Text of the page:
At the restaurant, the CEO, Aziz, ordered the first of several large bottles of vodka, poured for everyone and things began to relax. Aziz was a fiery, emotional individual who gesticulated, and was clearly from the South (the Caucasus, most likely), given his name and the fact that he had much darker skin than regular Russians.

He dominated the conversation throughout the evening, telling lots of interesting stories about the company and about his work in the United States running health clinics before taking over as CEO at his current company. Whenever a bottle of vodka was emptied, he would simply order another and kept refilling our glasses.

All of a sudden, he veered off topic onto more political themes, such as gay marriage and the Russian interference in the US election. His rant about homosexuality went on far longer than I was comfortable with. Not because I don’t find societal or political topics interesting to discuss, or because his views were the absolute opposite of mine, but because of the way he was talking.

As he spoke, he grew more and more animated, to the point that he had stood up with his hands on the table, staring at me continually and at nobody else.

He was what one might describe as emphatically homophobic.

I generally don’t get offended easily, and was not offended then, but was more acutely aware of the fact that this was not the time for me to voice my true opinion on the matter; nor was it the time to get The Giggles, which was precisely what I could feel rising up.

It was a sensation reminiscent of my school days, when I would get The Giggles, even while the most terrifying teacher was yelling at me. The more they would shout, the more I would laugh. Church was even worse for that. You were not allowed to laugh and everyone around was wearing sombre expressions; therefore ANYTHING would make you laugh.

I bit my tongue very, very hard, but could still feel the corners of my mouth twitching.

‘I do not understand this whole gay thing and gays being allowed to marry in the West. It’s so completely weird! You understand that men and women were made by God to be together, not a man and a man or a woman and a woman. It’s written in all the holy books!’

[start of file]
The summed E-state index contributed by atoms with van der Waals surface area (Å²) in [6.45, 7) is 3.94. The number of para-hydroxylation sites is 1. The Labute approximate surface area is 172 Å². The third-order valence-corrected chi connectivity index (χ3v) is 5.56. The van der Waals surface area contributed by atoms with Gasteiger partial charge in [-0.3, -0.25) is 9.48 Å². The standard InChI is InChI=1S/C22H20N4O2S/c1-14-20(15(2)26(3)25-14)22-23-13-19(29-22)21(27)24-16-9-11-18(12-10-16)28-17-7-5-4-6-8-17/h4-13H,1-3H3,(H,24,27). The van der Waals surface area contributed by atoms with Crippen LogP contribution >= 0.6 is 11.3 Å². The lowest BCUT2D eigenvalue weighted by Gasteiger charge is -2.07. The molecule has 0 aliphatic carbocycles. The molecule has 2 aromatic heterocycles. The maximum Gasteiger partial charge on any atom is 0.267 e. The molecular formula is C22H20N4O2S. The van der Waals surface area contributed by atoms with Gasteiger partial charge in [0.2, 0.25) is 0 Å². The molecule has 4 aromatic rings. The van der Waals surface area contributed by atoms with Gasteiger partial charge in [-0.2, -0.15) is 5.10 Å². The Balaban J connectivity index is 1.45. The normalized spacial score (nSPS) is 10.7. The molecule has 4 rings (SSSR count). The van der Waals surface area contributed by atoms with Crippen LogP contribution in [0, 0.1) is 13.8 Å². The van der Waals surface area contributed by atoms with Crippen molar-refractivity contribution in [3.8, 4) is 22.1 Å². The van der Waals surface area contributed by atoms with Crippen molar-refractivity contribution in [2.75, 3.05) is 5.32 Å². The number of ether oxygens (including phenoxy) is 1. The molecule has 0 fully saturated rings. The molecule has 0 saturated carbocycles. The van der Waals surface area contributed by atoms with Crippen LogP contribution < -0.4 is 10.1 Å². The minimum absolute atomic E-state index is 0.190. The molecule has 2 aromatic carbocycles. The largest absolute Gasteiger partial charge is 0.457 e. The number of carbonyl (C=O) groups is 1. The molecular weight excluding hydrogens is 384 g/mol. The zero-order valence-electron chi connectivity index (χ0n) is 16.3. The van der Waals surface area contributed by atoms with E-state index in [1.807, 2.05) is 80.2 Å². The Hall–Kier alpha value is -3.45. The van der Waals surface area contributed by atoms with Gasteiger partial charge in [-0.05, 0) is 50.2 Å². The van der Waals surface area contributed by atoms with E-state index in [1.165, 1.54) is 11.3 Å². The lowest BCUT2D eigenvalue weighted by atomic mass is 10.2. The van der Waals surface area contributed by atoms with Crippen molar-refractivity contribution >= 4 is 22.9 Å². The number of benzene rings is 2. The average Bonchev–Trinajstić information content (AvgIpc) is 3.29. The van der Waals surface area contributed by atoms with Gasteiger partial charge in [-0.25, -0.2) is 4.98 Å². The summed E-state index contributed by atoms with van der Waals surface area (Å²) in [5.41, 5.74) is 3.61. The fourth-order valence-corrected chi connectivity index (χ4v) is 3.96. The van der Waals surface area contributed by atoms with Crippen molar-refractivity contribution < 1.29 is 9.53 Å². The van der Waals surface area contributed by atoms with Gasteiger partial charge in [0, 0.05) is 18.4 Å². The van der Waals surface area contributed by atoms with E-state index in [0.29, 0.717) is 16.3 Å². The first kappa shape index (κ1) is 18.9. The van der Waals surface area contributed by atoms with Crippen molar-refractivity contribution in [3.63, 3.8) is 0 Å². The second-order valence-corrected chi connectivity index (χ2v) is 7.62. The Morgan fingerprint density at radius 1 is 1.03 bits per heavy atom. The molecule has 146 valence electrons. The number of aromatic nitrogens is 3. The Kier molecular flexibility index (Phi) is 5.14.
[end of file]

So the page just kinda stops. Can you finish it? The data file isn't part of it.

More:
I nodded. So did Damian, who kept his eyes averted.

‘It’s the same with magnets.’

At this, I feigned a coughing fit and sipped some water. I wanted to excuse myself to make a beeline for the bathroom, but I felt it’d be rude to interrupt.

‘A negative charge is not attracted to another negative charge and a positive charge is not attracted to a positive. Do you have a wife, John? Do you believe in God?’

‘Not a wife, a girlfriend,’ I said.

‘And where is she from?’

‘She’s from here.’

‘She’s Russian? Very good! And what about you, Damian?’ said Aziz, turning away from me, after what felt like an eternity.

‘My wife is German,’ said Damian.

‘Nobody’s perfect, I suppose,’ said Aziz.

I used this comment as an opportunity to finally release some of the laughter pent up and the atmosphere relaxed again. We drank more and he continued on the same topic, albeit more calmly, but he then asked me if I agreed with his views on the matter.

‘Do you agree with what I’ve said?’ he said, staring straight at me.

‘Of course, everyone is entitled to their opinion,’ I replied.

The dinner was very good, and the conversation finally moved on to other topics, where Aziz would stand up again, gesticulating, but this time his attention was directed to Damian.

‘Damian, my friend! We are going to make a loooot of money!’ he said, arm around Damian’s shoulder, the other patting his chest. ‘I think we need to drink to this!’

So that was that. We all tipped out merrily into the freezing night, but even under the warming influence of about 8 or so vodkas, I was still very much aware of how close I had come to getting uncontrollable Giggles at the wrong time and place.

It reminded me of all those painful times in church as a kid, such as the time in primary school, when my class was standing in a part of the church where the sun was shining down through the high windows, reflecting off my wristwatch.

‘Here,’ whispered my classmate, Woodsy, ‘shine it on Jesus’s mickey.’ He indicated the model of Jesus on the cross, which was overlooking the altar.

For non-Irish readers, “Mickey” is Irish slang for penis.

I duly reflected the light upon Jesus’s mickey and then the priest said:

‘And Jesus said, take this, this is my body.’

*Muffled snorts of laughter*